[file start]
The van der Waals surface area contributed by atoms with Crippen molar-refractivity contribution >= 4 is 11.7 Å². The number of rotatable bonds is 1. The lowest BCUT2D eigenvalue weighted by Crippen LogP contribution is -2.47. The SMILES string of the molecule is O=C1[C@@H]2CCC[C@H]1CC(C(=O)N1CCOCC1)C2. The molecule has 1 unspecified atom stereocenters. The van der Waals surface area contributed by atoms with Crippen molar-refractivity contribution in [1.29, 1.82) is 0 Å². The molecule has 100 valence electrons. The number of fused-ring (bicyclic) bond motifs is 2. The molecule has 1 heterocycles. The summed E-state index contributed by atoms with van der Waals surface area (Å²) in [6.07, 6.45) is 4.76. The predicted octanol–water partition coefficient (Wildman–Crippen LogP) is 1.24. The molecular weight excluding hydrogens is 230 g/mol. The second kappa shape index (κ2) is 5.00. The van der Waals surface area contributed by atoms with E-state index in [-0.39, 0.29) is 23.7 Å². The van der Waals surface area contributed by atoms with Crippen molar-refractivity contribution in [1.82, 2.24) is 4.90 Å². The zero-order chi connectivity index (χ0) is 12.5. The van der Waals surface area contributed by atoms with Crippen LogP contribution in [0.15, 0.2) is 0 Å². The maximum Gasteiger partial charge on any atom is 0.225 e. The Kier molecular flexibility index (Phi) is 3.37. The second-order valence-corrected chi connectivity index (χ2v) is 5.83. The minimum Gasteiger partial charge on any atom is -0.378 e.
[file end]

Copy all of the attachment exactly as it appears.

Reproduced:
The van der Waals surface area contributed by atoms with Crippen molar-refractivity contribution >= 4 is 11.7 Å². The number of rotatable bonds is 1. The lowest BCUT2D eigenvalue weighted by Crippen LogP contribution is -2.47. The SMILES string of the molecule is O=C1[C@@H]2CCC[C@H]1CC(C(=O)N1CCOCC1)C2. The molecule has 1 unspecified atom stereocenters. The van der Waals surface area contributed by atoms with Crippen molar-refractivity contribution in [1.29, 1.82) is 0 Å². The molecule has 100 valence electrons. The number of fused-ring (bicyclic) bond motifs is 2. The molecule has 1 heterocycles. The summed E-state index contributed by atoms with van der Waals surface area (Å²) in [6.07, 6.45) is 4.76. The predicted octanol–water partition coefficient (Wildman–Crippen LogP) is 1.24. The molecular weight excluding hydrogens is 230 g/mol. The second kappa shape index (κ2) is 5.00. The van der Waals surface area contributed by atoms with E-state index in [-0.39, 0.29) is 23.7 Å². The van der Waals surface area contributed by atoms with Crippen molar-refractivity contribution in [1.82, 2.24) is 4.90 Å². The zero-order chi connectivity index (χ0) is 12.5. The van der Waals surface area contributed by atoms with Crippen LogP contribution in [0.15, 0.2) is 0 Å². The maximum Gasteiger partial charge on any atom is 0.225 e. The Kier molecular flexibility index (Phi) is 3.37. The second-order valence-corrected chi connectivity index (χ2v) is 5.83. The minimum Gasteiger partial charge on any atom is -0.378 e.